So notorious

Ruth Bader Ginsburg discusses her #MeToo moment, experienced as a law student in the 1950s

Justice Ruth Bader Ginsburg (Charlie Mahoney/The New York Times)

Ruth Bader Ginsburg stopped by the Sundance Film Festival for the premiere of the documentary RBG, which celebrates the life and accomplishments of everyone’s favorite Supreme Court justice. During an interview at the festival with Nina Totenberg of NPR, Ginsburg opened up about a number of topics, from Robert Redford (“he’s just as good-looking”) to the Women’s March.

As USA Today reports, Ginsburg said that after last year’s Women’s March, she wondered if the movement would maintain its momentum. The tremendous turnout at Women’s Marches across the country this past weekend is proof that it will, she opined.

“The more women that are out there doing things, the better off the rest of us will be for it,” Ginsburg told NPR’s Nina Totenberg, who moderated the conversation. “That’s something my dear friend and colleague Sandra Day O’Connor often said.”

The 84-year-old also touched on the #MeToo movement, recalling her own experience with sexual harassment as a law student at Cornell in the 1950s. She said that a professor once offered to give her a practice exam, but actually proffered up the real test. “I knew exactly what he wanted in return,” Ginsburg said. “And that’s just one of the many examples.” She said she didn’t shy away from dealing with the matter, adding that she “went to his office and said, ‘How dare you! How dare you do this?’ And that was the end of that.” Ginsburg went on to tell the audience about other experiences she had with sexism throughout her career, particularly while she was working as a law professor.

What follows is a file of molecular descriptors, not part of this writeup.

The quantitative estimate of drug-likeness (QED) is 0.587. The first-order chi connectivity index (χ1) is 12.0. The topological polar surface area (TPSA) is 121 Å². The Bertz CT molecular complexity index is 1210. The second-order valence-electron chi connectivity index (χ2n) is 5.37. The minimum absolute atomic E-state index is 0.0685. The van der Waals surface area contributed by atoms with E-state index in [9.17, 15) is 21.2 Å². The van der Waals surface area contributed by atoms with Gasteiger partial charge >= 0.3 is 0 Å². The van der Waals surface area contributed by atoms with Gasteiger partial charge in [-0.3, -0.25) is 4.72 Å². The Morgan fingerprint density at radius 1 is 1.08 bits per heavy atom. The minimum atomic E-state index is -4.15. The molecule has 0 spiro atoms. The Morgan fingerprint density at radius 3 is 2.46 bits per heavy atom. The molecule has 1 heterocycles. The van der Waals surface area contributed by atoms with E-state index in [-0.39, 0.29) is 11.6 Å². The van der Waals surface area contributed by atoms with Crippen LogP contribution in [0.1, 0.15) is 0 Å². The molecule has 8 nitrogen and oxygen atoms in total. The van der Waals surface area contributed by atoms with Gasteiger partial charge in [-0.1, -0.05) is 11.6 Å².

On a lighter note, Ginsburg revealed that she is a fan of SNL star Kate McKinnon’s impression of her. “I would like to say ‘Ginsburned!’ sometimes to my colleagues,” the justice said, referring to McKinnon’s catchphrase for the character. “It’s marvelously funny.” Watch Totenberg’s full interview with Ginsburg below.

Read the full story at USA Today.


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